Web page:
Wednesday, April 16, 2014
One Dollar in four silver parts. Each one of them carrying a different date. 1973. 1974. 1980. 1995.
While it would be easy to say every year in my life has been dynamic for various events that happened, some of those positive and some of those negative, these four quarters ended up in my pocket this morning and made me ponder the specific years they represented.
My parents were married in 1972 and I was born, their first child, in 1975. As the story goes, two years before I was born, my parents were sharing a time of devotions and prayer. At the exact moment during their prayer time, God spoke to them separately but with the same message: “You will have a son and you will name him Samuel.” While I was yet to be born in 1973, that was a defining moment in my life, not to mention what it must have meant to my parents.
I was born in the early days of August, which meant I was sharing Christmas with my parents in 1974 even if they didn’t know it. Christmas has always been one of my favorite holidays of the year, and I have to wonder if that’s because it was the first one I shared with my family. A bit corny maybe, but I instead choose to think of it as extraordinarily special.
I started school this year and carried a definite love-hate relationship with it throughout the next thirteen years. That December, I delivered to my parents the first of what would be many letters from teachers. It was a reprimand for behavior. A kindergarten friend and I had decided an early winter snowball fight made more sense than going inside to start the school day. While I don’t remember a punishment from my parents (even though I’m sure there was one), the one thing I do remember was the tinge of a smile in the corner of my Dad’s mouth as my Mom sternly reminded me of the importance of following the rules. It would not be the last time I saw that hint-of-a-smile in my Dad’s face when I did something others thought was wrong.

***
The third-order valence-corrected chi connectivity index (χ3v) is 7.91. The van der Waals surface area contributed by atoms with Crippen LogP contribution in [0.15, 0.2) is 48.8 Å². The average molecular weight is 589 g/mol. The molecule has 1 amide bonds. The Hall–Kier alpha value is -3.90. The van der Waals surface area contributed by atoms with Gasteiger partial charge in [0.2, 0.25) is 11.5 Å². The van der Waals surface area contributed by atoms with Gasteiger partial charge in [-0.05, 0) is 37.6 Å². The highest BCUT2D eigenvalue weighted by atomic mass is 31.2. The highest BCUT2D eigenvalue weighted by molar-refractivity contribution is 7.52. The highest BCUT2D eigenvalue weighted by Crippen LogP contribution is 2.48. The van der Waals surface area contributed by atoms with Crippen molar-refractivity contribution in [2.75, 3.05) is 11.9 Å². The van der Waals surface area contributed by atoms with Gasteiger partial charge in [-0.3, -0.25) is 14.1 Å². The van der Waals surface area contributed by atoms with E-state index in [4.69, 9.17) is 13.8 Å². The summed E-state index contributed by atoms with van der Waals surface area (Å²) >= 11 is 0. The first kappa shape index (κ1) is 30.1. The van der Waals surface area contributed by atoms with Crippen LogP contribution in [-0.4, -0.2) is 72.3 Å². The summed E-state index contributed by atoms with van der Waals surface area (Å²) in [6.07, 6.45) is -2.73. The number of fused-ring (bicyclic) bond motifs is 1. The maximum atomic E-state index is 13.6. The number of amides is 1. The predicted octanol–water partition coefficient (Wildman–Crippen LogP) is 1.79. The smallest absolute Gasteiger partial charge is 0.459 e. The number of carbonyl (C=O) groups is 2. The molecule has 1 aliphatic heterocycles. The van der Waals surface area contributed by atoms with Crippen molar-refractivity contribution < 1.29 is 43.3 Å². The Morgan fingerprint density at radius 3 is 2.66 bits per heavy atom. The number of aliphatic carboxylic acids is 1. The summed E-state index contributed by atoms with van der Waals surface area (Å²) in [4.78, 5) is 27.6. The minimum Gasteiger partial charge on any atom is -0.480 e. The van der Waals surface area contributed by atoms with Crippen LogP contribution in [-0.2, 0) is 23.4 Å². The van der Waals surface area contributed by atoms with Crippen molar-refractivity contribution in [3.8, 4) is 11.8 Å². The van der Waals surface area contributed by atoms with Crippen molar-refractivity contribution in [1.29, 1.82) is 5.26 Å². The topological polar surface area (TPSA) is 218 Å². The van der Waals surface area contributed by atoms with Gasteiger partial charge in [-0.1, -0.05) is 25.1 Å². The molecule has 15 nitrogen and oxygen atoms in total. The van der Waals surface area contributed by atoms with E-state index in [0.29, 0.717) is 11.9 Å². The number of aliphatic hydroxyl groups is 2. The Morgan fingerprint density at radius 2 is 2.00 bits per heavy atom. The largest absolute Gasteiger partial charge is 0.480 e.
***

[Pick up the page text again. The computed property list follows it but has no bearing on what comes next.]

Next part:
A blond women left my life, followed by a brunette, only to make way for a redhead to come into it. As I look back on that year, there were so many massive life-decisions being made and the magnitude of them mostly lost on a kid about to turn twenty years old. It does no good to sit around re-hashing decisions we all made at that crucial age, but it does make you nod in agreement at the famous George Bernard Shaw phrase, “Youth is wasted on the young.” As I look back, that might have been one of the most significant years of my entire life.